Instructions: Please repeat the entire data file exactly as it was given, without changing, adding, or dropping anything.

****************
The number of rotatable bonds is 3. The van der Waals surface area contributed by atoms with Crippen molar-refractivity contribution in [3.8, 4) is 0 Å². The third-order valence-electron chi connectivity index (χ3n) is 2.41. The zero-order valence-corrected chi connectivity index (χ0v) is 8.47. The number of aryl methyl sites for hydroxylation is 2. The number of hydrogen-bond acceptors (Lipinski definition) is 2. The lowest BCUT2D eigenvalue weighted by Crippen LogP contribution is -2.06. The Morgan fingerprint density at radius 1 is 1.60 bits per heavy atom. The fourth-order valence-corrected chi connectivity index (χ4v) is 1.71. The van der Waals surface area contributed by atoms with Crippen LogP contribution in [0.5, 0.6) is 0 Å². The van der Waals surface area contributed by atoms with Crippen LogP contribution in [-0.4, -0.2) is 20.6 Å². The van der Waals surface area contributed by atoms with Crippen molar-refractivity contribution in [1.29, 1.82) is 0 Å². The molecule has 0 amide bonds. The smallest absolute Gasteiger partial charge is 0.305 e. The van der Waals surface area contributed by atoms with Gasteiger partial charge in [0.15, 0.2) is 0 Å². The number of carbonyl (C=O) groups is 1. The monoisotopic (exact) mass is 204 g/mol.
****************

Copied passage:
The number of rotatable bonds is 3. The van der Waals surface area contributed by atoms with Crippen molar-refractivity contribution in [3.8, 4) is 0 Å². The third-order valence-electron chi connectivity index (χ3n) is 2.41. The zero-order valence-corrected chi connectivity index (χ0v) is 8.47. The number of aryl methyl sites for hydroxylation is 2. The number of hydrogen-bond acceptors (Lipinski definition) is 2. The lowest BCUT2D eigenvalue weighted by Crippen LogP contribution is -2.06. The Morgan fingerprint density at radius 1 is 1.60 bits per heavy atom. The fourth-order valence-corrected chi connectivity index (χ4v) is 1.71. The van der Waals surface area contributed by atoms with Crippen LogP contribution in [0.5, 0.6) is 0 Å². The van der Waals surface area contributed by atoms with Crippen LogP contribution in [-0.4, -0.2) is 20.6 Å². The van der Waals surface area contributed by atoms with Crippen molar-refractivity contribution in [1.29, 1.82) is 0 Å². The molecule has 0 amide bonds. The smallest absolute Gasteiger partial charge is 0.305 e. The van der Waals surface area contributed by atoms with Gasteiger partial charge in [0.15, 0.2) is 0 Å². The number of carbonyl (C=O) groups is 1. The monoisotopic (exact) mass is 204 g/mol.